Friday, June 5, 2009


Red Hot Poker is the common name for Kniphofia (nee-FOF-ee-a). Not all ‘Red Hot Pokers’ are of that colour, for nowadays there are hybrids in white, yellow, pale orange and many shades in between.  

The true Kniphofia are indigenous to Africa  — there are approximately 70 species in Africa, and of these 47 occur in the eastern parts of South Africa.  One will often find them growing in places as far flung as the Eastern Cape and Mpumalanga provinces of South Africa. The one thing many have in common, even though some are 45 cm high and others are a massive 2 m is the need for good drainage.

Their roots penetrate to a great depth to find all they need even in poor soil. I have seen plants killed by kindness by applying manure and compost in the hope of feeding them well. One exception is Kniphofia ensipholia also known as Torch Lily. This white flowering plant is found growing naturally along watercourses, usually on marshy soil where water is abundant. It enjoys wet feet though in cultivation it can be grown in normal garden soil if enough water is provided.

Red Hot Pokers also prefer to be left alone for several years at a stretch and if planting or dividing one must be careful to avoid roots becoming dry through exposure, and by making a good deep hole so they are not bent or bunched after insertion. Spring is the best time for moving these plants.

Having an overall stately appearance, the taller growing kinds especially, are best grown in some isolation or with very much smaller plants in front so as not to detract from their impressive display.

Two of the most popular indigenous species growing in South African gardens are Kniphofia gracilis and Kniphofia linearrifolia.

K. gracilis is particularly useful when planted winter / spring flowering Watsonias that become dormant in summer.  The plant is easily grown from seed and will flower in the second year. Sow the seeds in a seed tray filled with a commercial seedling mixture and cover with with about 2mm of the mixture. Water well and keep the seeds in a shady spot until the seeds germinate in about two weeks. When the plants have about three leaves transfer them to bags to grow until they are sturdy. They can then be planted into the garden in a sunny, well drained position.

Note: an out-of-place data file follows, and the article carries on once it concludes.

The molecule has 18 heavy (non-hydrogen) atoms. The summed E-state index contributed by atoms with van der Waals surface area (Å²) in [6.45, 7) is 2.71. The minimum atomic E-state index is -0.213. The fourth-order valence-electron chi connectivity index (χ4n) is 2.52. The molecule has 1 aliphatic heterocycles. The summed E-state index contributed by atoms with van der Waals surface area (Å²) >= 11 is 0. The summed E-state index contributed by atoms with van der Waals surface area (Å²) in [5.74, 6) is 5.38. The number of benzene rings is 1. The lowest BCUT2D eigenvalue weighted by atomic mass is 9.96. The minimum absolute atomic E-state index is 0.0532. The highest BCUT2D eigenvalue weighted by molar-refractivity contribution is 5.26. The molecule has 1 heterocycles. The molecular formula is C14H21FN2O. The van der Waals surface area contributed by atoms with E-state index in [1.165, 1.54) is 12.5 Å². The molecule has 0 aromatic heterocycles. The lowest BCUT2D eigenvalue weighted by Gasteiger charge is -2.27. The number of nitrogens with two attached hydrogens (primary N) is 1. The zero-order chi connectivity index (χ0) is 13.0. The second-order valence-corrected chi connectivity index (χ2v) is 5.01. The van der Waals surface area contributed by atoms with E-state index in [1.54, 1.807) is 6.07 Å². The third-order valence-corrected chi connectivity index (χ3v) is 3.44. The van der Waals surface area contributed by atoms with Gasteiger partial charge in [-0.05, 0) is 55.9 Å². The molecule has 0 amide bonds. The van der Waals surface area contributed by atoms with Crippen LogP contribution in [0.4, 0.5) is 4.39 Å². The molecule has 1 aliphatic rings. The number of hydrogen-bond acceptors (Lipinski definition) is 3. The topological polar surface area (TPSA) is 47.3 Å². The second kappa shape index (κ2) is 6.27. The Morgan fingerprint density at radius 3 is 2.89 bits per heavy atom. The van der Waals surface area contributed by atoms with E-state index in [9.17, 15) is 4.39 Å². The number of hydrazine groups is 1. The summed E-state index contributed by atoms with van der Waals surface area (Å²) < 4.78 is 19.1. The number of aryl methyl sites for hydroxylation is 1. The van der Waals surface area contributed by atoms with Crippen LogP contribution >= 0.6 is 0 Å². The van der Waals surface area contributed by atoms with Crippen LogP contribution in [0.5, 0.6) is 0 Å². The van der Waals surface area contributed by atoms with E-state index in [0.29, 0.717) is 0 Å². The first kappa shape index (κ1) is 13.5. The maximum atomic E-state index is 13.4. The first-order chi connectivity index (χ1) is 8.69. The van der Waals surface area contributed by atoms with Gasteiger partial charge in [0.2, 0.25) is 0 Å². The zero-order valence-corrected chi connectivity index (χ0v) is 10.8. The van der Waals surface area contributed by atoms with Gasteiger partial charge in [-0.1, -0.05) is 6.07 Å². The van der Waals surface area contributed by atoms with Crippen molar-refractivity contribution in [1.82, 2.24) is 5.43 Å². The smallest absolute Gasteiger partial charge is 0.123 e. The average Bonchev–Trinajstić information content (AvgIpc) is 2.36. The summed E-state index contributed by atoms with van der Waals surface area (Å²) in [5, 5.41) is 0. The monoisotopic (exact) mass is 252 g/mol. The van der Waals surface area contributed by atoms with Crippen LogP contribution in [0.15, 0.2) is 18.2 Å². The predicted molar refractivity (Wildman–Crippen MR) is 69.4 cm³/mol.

K. linearifolia grows well in rich soil in an open, sunny position or partial shade. It may be grown from seeds, which may take up to six weeks to germinate. Seeds may be sown in trays at anytime from spring to autumn. The seedlings may then be planted into the garden when they are 5-6 months old or 150 mm high and should be kept moist at all times.

The marsh poker can also be propagated from dividing large clumps, which spread by means of rhizomes. They may be lifted from the soil and divided with a sharp spade. Plant them in a well-composted growing mix (in a pot or straight into the ground) and water well. They should be kept moist until they are well established. The younger rhizomes respond well to division, whereas the older ones might struggle a bit, but can establish themselves.

Kniphofia linearifolia makes a brilliant display in a garden and the flowers last for a long time. The showy, bright-coloured flowers are ideal for adding a splash of colour to an area or making a bold statement. This plant can be used at the back of a mixed flower border, in groups in the front of a shrub border, or lining a long driveway. Flowers of this species also make excellent cut flowers.

Red Hot Pokers attract nectar feeding birds such as sugarbirds and sunbirds to the garden. They also attract bees and other insects which pollinate the flowers.

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